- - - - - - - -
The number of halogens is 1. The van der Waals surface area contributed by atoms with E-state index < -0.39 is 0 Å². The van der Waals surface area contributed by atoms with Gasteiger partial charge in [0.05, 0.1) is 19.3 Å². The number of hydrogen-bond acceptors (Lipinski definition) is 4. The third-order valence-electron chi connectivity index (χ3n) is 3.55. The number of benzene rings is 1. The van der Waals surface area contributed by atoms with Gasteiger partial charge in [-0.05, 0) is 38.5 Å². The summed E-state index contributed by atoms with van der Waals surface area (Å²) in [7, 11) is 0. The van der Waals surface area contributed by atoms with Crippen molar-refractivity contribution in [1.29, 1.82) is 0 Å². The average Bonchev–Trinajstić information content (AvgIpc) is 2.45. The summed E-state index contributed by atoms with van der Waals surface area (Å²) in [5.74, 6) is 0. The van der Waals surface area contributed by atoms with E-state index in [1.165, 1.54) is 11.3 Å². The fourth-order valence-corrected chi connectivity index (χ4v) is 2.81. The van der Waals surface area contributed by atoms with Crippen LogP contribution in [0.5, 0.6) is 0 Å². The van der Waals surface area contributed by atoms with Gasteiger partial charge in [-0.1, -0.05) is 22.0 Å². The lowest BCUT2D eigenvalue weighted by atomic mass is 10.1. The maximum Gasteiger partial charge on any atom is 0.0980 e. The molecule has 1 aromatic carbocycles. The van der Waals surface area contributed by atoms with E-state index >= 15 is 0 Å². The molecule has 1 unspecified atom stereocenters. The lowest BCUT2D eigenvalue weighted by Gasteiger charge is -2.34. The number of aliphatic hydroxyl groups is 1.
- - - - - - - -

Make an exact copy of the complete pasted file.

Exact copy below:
The number of halogens is 1. The van der Waals surface area contributed by atoms with E-state index < -0.39 is 0 Å². The van der Waals surface area contributed by atoms with Gasteiger partial charge in [0.05, 0.1) is 19.3 Å². The number of hydrogen-bond acceptors (Lipinski definition) is 4. The third-order valence-electron chi connectivity index (χ3n) is 3.55. The number of benzene rings is 1. The van der Waals surface area contributed by atoms with Gasteiger partial charge in [-0.05, 0) is 38.5 Å². The summed E-state index contributed by atoms with van der Waals surface area (Å²) in [7, 11) is 0. The van der Waals surface area contributed by atoms with Crippen molar-refractivity contribution in [1.29, 1.82) is 0 Å². The average Bonchev–Trinajstić information content (AvgIpc) is 2.45. The summed E-state index contributed by atoms with van der Waals surface area (Å²) in [5.74, 6) is 0. The van der Waals surface area contributed by atoms with E-state index in [1.165, 1.54) is 11.3 Å². The fourth-order valence-corrected chi connectivity index (χ4v) is 2.81. The van der Waals surface area contributed by atoms with Crippen LogP contribution in [0.5, 0.6) is 0 Å². The van der Waals surface area contributed by atoms with Gasteiger partial charge in [-0.1, -0.05) is 22.0 Å². The lowest BCUT2D eigenvalue weighted by atomic mass is 10.1. The maximum Gasteiger partial charge on any atom is 0.0980 e. The molecule has 1 aromatic carbocycles. The van der Waals surface area contributed by atoms with E-state index >= 15 is 0 Å². The molecule has 1 unspecified atom stereocenters. The lowest BCUT2D eigenvalue weighted by Gasteiger charge is -2.34. The number of aliphatic hydroxyl groups is 1.